Results from these censuses are presented in various reports and papers. See our Reports and newsletter page.

    Find out more about the International Census of Greenland Barnacle Geese

  • Results from 2017/18 [added September 2018]

    Abundance

    International Census 2018

    In March 2018, the most recent flyway-wide census of Greenland Barnacle Geese took place, including those parts of the winter range that need to be checked using a light aircraft. The full results from the census are presented in Mitchell & Hall (2018).

    The population estimate was 72,162, a 10.5% decrease on the last complete census conducted in 2013 (80,670). In Ireland, 16,237 birds were counted, a decrease of 7.2%. In Scotland, 229 sites were surveyed, including 190 islands by aerial census and Barnacle Geese were found at 39 sites (Figure 1). A total of 55,424 birds were counted and an estimate of 501 birds were included from one site, giving a total of 55,925 birds, a decrease of 11.5% since 2013. Islay was the most important site with 34,750 birds counted (Table 1) – 22.6% lower than the number recorded there five years previously.

    Compared to 2013, there were increases in numbers in areas surrounding Islay; numbers on Tiree and Coll increased by 17.8% to 6,477 and, on North Uist (mainland), numbers increased by 68.9% to 5,950.

    Figure 1. The distribution of Greenland Barnacle Geese in Scotland recorded during the mid-March 2018 international census.

    Table 1. Counts of Greenland Barnacle Geese made during the March 2018 survey of over 1% of the Scottish total.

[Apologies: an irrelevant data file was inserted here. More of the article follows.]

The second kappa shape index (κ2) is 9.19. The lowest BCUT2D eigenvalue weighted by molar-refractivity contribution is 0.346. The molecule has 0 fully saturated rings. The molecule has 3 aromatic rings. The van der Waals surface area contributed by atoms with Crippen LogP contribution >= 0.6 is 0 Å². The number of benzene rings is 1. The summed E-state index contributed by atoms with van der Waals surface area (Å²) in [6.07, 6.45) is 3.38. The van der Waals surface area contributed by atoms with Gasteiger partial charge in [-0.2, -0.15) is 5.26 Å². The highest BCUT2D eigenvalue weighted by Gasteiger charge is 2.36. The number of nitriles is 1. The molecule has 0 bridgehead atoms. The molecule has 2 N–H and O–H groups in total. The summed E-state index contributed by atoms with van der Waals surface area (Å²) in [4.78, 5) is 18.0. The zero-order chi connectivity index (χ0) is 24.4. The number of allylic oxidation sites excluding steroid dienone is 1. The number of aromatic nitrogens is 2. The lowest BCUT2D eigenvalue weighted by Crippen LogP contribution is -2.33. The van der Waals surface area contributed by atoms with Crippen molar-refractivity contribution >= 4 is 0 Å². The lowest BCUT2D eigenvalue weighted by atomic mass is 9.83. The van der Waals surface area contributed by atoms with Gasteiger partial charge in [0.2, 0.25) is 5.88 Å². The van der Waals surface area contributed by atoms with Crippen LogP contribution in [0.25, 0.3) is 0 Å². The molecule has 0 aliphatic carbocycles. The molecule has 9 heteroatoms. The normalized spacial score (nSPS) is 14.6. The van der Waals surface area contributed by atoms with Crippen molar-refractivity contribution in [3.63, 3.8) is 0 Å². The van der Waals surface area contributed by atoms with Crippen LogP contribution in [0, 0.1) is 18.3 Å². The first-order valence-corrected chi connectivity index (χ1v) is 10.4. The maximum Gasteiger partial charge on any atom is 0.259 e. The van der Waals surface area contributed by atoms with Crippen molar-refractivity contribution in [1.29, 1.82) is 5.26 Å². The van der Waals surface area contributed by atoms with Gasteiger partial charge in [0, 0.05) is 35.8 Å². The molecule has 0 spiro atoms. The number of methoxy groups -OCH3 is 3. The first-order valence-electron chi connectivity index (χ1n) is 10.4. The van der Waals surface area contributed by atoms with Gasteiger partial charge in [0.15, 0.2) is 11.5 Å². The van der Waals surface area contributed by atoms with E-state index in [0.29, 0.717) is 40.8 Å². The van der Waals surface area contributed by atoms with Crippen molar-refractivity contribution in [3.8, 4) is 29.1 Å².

Site Area Count in 2013 Count in 2018 % change
    Islay Argyll 44,914 34,750 -22.6
    Tiree Argyll 4,518 5,126 13.4
    Oronsay Argyll 2342 2,250 -3.9
    South Walls Orkney 1740 1460 -16.1
    Balemore/Paible North Uist 37 1442 3797
    Coll Argyll 980 1266 29.2
    Ahmore North Uist 0 921
    Berneray North Uist 975 745 -23.6
    Balranald/Goula North Uist 541 677 25.1
    Isle of Danna Argyll 704 650 -7.7
    Vallay North Uist 88 610 593
    Griminish North Uist 0 610

     

    Annual counts at key sites

    On Islay, the most important wintering site in the UK for Greenland Barnacle Geese, up to four co-ordinated counts were undertaken during winter 2017/18. These revealed 48,366 birds in November, 43,351 in December, 37,487 in January and 34,750 in March. The mean of these four counts was 40,989 birds which represents a 12.2% decrease compared to winter 2016/17 (mean 46,714 geese, Figure 2). The November 2017 count was 5,000 birds higher than the count a month later and 13,600 higher than the March 2018 count. The November count presumably included transient geese that did not stay to winter on Islay and, in addition, 3,321 birds were shot there during the winter.

    Figure 2. Adopted counts (mean of the winter counts) of Greenland Barnacle Geese on Islay, 2008/09-2017/18.

    Breeding success

    Breeding success is measured annually on Islay and counts in autumn 2017 revealed a poor breeding season. Just over 9,000 birds were aged and 5.3% were young, with a mean brood size of 1.92 young per successful pair (Table 2).

    Table 2. The percentage of young and mean brood size of Greenland Barnacle Geese during winter 2017/18.

    Site Number aged Percentage of young (%) Mean brood size
    Islay 9,015 5.3 1.92
    Tiree 300 3.3 1.11
    Durness 200 6.0 1.33
    Kyle of Tongue 204 0.5 1.00
    Oronsay 226 10.2
    North Uist 412 5.6 1.40
    Overall 10,357 5.3 1.79